retroviral transduction of oncogene, oncogene activation by retroviral insertion (cis acting retrovirus), oncogenesis mediated by essential retrovirus proteins (trans activating retrovirus)
mechanisms of transducing onvogenes?
structurally alter gene or overexpress it, remember they are replication defective and need helper virus to start it up
voncs encode for what?
external signal molecules or growth factors, cellular receptors, second messengers in signaling cascades, txn factors
what are the structural changes in acquired v-onc outcome of retroviral transduction?
single hit carcinogenesis, polyclonal: tumor growth initiated in every infected cell, tumors wi days, characteristic of animal retroviruses
how do retroviruses activate cellular proto oncogenes by insertion (cis acting retroviruses)?
they stick a promoter or enhancer next to proto oncogene
properties of cis acting retroviruses?
do not carry the oncogenes, retain all viral genes, are replication competent
what is the outcome of oncogene activation by retrovirus insertion?
transformation is rare bc it is chance that it inserts near potential oncogene, monoclonal tumors (integrated proviral sequences remain in same spot in progeny cells), tumors induced more slowly since tumors are derived from a single cell
problem in gene therapy for X linked SCID?
used retorvirus with the gene for interleukin 2 receptor which is absent in SCID kids, then put them in the CD34+ hematopoeitec T stem cells, but the LMO2 (leukemia virus vector) blocked T cell differentiation and the transduced ILR2 facilitated cell division, made the perfect storm for leukemia.
what virus is the exception to the paradigm of retroviral oncogenesis and what mechanism does it use?
human T cell leukemia virus (HTLV1), oncogenesis is mediated by essential retrovirus proteins (trans activating retro virus). HTLV1 uses the nonstructural protein TAX which is essential for viral replication and is not cell derived.
what morphology of retroviruses is HTLV1?
C type: most common type, made at cytoplasmic membrane, no precursor particle, maturation while budding, central core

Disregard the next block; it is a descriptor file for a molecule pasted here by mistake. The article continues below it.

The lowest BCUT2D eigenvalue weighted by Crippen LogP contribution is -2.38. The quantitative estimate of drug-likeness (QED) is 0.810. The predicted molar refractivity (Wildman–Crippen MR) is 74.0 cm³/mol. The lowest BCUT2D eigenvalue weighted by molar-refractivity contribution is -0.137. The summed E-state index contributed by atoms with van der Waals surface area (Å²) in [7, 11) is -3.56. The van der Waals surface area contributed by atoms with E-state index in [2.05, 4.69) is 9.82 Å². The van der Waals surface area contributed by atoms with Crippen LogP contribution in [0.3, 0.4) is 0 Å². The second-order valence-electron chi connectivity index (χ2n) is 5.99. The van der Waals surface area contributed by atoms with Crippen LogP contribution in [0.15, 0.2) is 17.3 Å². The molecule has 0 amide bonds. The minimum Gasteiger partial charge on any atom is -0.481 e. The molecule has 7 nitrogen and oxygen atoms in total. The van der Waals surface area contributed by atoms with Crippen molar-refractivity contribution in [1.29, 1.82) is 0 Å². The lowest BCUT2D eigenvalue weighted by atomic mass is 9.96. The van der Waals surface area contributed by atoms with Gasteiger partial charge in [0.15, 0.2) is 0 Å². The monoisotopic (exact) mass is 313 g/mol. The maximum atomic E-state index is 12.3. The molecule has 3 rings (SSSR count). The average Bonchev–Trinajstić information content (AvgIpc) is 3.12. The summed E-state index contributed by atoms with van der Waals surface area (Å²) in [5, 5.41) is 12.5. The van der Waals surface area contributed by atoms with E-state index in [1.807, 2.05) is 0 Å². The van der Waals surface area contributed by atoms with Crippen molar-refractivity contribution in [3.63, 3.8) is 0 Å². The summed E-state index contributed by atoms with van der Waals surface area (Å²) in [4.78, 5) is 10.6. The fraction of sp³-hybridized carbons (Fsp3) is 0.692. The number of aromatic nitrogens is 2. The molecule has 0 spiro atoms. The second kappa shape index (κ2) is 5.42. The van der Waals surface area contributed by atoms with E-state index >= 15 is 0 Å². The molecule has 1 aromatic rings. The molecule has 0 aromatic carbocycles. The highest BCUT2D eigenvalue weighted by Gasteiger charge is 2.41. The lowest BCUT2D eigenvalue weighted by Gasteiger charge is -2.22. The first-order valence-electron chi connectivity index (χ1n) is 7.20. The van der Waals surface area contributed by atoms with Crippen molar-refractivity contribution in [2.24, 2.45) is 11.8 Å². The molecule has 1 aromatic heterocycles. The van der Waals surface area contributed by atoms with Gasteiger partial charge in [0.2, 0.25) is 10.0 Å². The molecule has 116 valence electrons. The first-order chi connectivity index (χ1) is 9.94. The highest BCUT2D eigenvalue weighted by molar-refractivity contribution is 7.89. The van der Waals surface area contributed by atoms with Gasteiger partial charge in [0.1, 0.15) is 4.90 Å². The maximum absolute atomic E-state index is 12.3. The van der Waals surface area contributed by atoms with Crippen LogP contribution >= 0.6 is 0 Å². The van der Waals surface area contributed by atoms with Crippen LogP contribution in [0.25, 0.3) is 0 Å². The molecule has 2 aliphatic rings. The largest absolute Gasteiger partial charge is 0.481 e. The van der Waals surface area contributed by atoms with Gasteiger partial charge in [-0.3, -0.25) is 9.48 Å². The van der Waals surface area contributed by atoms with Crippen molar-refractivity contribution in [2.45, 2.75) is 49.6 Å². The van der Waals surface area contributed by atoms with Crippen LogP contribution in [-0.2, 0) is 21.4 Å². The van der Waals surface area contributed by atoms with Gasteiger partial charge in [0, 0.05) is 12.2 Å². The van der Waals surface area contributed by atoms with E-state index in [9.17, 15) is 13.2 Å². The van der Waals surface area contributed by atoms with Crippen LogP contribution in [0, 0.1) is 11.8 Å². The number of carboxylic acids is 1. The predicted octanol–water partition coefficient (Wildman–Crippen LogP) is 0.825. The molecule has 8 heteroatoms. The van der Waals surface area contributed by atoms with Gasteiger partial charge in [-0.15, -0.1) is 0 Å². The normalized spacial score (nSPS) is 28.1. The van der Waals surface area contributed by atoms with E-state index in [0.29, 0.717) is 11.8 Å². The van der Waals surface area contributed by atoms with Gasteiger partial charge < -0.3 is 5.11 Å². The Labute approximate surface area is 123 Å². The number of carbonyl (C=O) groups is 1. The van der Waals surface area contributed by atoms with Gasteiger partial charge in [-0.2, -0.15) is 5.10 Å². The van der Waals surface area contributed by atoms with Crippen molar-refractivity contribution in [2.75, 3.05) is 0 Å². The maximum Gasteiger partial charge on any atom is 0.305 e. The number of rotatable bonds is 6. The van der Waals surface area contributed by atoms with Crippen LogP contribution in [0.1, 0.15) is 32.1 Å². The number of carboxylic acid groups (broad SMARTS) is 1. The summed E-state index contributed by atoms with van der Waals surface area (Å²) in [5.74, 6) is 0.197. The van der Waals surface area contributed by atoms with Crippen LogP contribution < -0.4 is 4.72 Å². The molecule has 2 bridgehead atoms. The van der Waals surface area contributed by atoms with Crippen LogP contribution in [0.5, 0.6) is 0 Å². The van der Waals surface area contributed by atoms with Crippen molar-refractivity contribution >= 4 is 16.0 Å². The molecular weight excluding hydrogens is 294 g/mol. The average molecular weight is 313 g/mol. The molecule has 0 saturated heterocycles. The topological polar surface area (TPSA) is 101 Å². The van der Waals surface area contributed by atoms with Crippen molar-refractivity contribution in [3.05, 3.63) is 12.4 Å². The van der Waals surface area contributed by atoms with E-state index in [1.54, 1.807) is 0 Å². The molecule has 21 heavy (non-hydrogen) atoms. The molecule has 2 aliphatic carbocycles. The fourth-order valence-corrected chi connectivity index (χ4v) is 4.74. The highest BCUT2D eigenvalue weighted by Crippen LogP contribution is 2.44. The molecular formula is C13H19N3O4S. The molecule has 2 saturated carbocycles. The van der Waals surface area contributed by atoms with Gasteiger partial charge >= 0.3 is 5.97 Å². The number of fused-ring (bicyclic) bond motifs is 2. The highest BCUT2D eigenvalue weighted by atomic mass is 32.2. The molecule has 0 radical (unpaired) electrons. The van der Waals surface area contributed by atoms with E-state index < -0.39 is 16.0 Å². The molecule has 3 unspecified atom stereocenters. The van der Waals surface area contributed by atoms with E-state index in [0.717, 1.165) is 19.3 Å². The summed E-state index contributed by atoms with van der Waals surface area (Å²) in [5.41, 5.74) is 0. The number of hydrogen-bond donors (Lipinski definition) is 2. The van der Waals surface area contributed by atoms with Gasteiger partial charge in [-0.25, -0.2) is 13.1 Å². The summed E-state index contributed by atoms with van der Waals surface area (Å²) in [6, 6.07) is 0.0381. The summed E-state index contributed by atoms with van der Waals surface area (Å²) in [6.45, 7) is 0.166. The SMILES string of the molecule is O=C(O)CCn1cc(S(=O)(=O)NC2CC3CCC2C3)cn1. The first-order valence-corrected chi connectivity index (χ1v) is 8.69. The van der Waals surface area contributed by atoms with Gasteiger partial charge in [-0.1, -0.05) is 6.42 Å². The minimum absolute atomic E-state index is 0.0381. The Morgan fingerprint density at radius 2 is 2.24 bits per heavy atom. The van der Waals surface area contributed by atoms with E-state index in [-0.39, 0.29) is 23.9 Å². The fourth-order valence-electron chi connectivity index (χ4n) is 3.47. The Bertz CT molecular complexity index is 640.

HTLV1 epidemiology?
endemic to Japan, caribbean, Africa, middle east, Australia, Melanesia, widespread in central and south america, not indigenous to NA or europe
HTLV 1 transmission?
sexual (60% male to femal vs 1 % female to male), breastfeeding, blood products, infection occurs by transmission of infected T cells, rarely by free virus
in the US, when they started screening blood samples for HTLV1, what did they find?
seroprevalence of HTLV 3x greater than HIV, but it was HTLV2 that is common in IV drug abusers and does not cause cancer, unsure of its disease associations
disease associations of HTLV1?
adult T cell leukemia/lymphoma. HTLV1 associated myelopathy (progressive demyelinating disease), inflammatory diseases: arthropathy, uveitis, pneumonitis, dermatitis in kids, polymyositis)
characteristics of adult T cell leukemia/lymphoma from HTLV1.
20 to 40 yrs after primary infection, life long carriers have a 2 to 4% risk, dx by monoclonal integration of HTLV1 (usually in CD4 cells), chemo not too helpful, fulminant type kills in 6 mos, indolent type kills 50% in 4 yrs, lymphadenopathy, skin involvement, hepatosplenomegaly, elevated serum calcium with lytic bone lesions (over expression of PTH type protein - TAX)
what classification of retroviruses is HTLV?
complex, has more genes than just pol-gag-env; also has tax and some others
fact to remember: HTLMV has 97% genomic homology WW, and it replicates like EBV by chilling in the genome and letting the cell do the work, no lytic phase
boo yah casha
what protein from the minus strand of HTLV inhibits tax?
HBZ the basic leucine zipper
describe the activities of TAX.
whore of a transactivator, transactivates everything! Regulates expression of viral genes, binds cellular txn factors to enhance their binding to cellular promoters, dissociates NF-kB from its inhibitor so it can increase survivial, upregulates a shit ton of interleukins, receptors, growth factos... also targets cell cycle regulatory proteins: inactivates p53 (G1/S restriction pt control), binds mitotic arrest defective protein which messes up G2/M progression, chromosomal segregation, and post mitotic nuclear assembly (results inaneuploidy usually)
what is the typical presentation on a smear of the HTLV CD4 cancer cells?
flower cells from elevated levels of alpha chain IL2 receptor and perturbation of chromosomal segregation via MAD1 all from TAX. Found in CSF too
describe the activities of HTLV HBZ gene.
shuts down tax bc it is a potent target for CD8 T cells, then the RNA for HBX activates the E2F pathway to keep the cells replicating
some facts about HTLV1 induced oncogenesis.
latency period indicates more things need to happen than just infection, multistep process, tax involved in tumor initation but no viral gene expression in the tumor itself. Monoclonal in terms of a specefic tumor, but integration site varies among patients
is HBZ expressed in ATL?